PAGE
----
2020.

'The RT Formula
and its Discontents: Spacetime and Entanglement'
This essay is concerned with a
number of related proposals that claim there is a
link between spacetime topology and quantum
entanglement. How seriously should we take these
proposals?

2020. 
'Spacetime
as a Quantum ErrorCorrecting Code?'
This essay seeks to
understand recent proposals that link aspects of
the AdS/CFT
correspondence with quantum
error correction codes (QECCs). The
AdS/CFT correspondence is a dictionary that
relates aspects of a (d+1)dim "bulk" gravitational
theory to a ddim
"boundary" quantum field theory. One apparent
problem with this dictionary is called the "bulk
locality paradox": A standard way of
representing a bulk field in terms of boundary
fields (the AdSRindler representation) seems to
entail that any given boundary field must be a
multiple of the identity. This is very similar
to a necessary and sufficient condition for
QECCs, and this has motivated some
authors to suggest we view the bulk theory
as a code subspace that protects quantum
information in the boundary from erasure. What
in the world could this mean? 
2019.

'Why Be Natural?'
Only because naturalness
underwrites a nontrivial notion of emergence for
effective quantum field theories (and, arguably,
not because it's empirically warranted, or more
probable, or underwrites a central dogma of
effective field theories)... 
2018.

NonLocality
in Instrinsic Topologically Ordered Systems'
Intrinsic
topologically ordered (ITO) condensed matter
systems are claimed to exhibit two types of
nonlocality: one type associated with topological
properties, and the other associated with quantum
entanglement. This is supposed to allow ITO
systems to encode information in the form of
quantum entangled states in a topologically
nonlocal way that protects it against local
errors. This is a Big Deal, since it could make
possible topological quantum computation. But
topological nonlocality is very different
conceptually from quantum entanglement
nonlocality. Is the Big Deal based on a
misunderstanding of these two senses of
nonlocality? Mathematicians
seem to realize the importance of the distinction,
but it's unclear if condensed matter physicists
do, too. 
2017.

'Topological
Order and Emergence'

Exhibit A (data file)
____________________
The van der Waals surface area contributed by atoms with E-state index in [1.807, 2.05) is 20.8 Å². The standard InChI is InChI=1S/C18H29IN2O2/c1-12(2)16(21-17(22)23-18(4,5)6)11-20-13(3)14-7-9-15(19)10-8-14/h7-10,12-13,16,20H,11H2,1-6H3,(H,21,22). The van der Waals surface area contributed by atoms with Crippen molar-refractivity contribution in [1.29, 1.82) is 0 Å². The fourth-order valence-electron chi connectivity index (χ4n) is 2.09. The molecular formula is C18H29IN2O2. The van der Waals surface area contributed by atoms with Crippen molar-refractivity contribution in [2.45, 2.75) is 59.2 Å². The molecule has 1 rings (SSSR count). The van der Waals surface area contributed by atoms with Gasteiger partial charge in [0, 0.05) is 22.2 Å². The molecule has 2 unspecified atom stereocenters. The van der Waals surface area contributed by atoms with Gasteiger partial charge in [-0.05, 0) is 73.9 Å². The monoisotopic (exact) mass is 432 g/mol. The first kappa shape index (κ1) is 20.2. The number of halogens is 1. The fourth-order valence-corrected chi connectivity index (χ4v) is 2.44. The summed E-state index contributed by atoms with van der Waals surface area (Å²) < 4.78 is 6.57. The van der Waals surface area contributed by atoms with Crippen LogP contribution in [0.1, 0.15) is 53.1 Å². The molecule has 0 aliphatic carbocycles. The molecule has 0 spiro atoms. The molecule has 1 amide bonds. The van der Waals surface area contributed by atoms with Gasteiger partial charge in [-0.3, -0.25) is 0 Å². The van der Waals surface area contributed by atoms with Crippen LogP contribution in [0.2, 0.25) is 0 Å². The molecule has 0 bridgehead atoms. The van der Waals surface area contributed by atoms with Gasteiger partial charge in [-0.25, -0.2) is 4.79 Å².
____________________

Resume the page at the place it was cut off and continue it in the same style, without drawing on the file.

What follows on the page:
Topologically
ordered systems play a prominent role in
current research in condensed matter physics
(examples include integer
and fractional
quantum Hall systems, topological
insulators, and topological
superconductors). These systems cannot be
characterized by the standard LandauGinsburg
theory of phase transitions that has informed much
of the discussion, in both the physics and the
philosophical literature, of emergence in
condensed matter systems. Nevertheless many
authors claim topologically ordered systems
exhibit emergence. This essay tries to make sense
of these claims.

2016.

'Emergence and
Mechanism in the Fractional Quantum Hall Effect'
A fractional
quantum Hall (FQH) system can be described
in at least four distinct ways: (i) as a system of
strongly coupled electrons in the presence of an
external magnetic field; (ii) as a system of
weakly coupled composite fermions (electrons with
an even number of attached magnetic fluxes) in the
presence of a modified external magnetic field;
(iii) as a system of composite bosons (electrons
with an odd number of attached magnetic fluxes) in
the absence of an external magnetic field; or even
(iv) as a system of strongly correlated electrons
in "longrange entangled" states. These
alternative formulations can be viewed as
providing the bases of four distinct mechanistic
explanations of the FQH effect. Many authors have
claimed that FQH systems exhibit emergence. Taking
them seriously, it seems to me, makes trouble for
"mechanismcentric" accounts of emergence that
require the specification of a unique causal
mechanism. My preference is for a "lawcentric"
account of emergence in which novel emergent
behavior is underwritten by distinct, dynamically
robust laws (as opposed to causal mechanisms). I
think such a "lawcentric" account of emergence
does just fine in explainging emergent behavior
associated with the FQH effect.

2015.

'Pragmatists and Purists
on CPT Invariance in RQFTs'
Greenberg
(2002) claims that the violation of CPT
invariance in an interacting RQFT entails the
violation of Lorentz invariance. This claim is
surprising since standard proofs of the CPT
theorem require more assumptions than
Lorentz invariance, and are restricted to
noninteracting, or at best, unrealistic
interacting theories. This essay analyzes
Greenberg's claim in the context of the debate
between pragmatist approaches to RQFTs, which
trade mathematical rigor for the ability to derive
predictions from realistic interacting theories,
and purist approaches, which trade the ability to
formulate realistic interacting theories for
mathematical rigor.

2014.

'Three Principles of
Quantum Gravity in the Condensed Matter Approach'
Research on quantum
gravity (QG) has historically relied on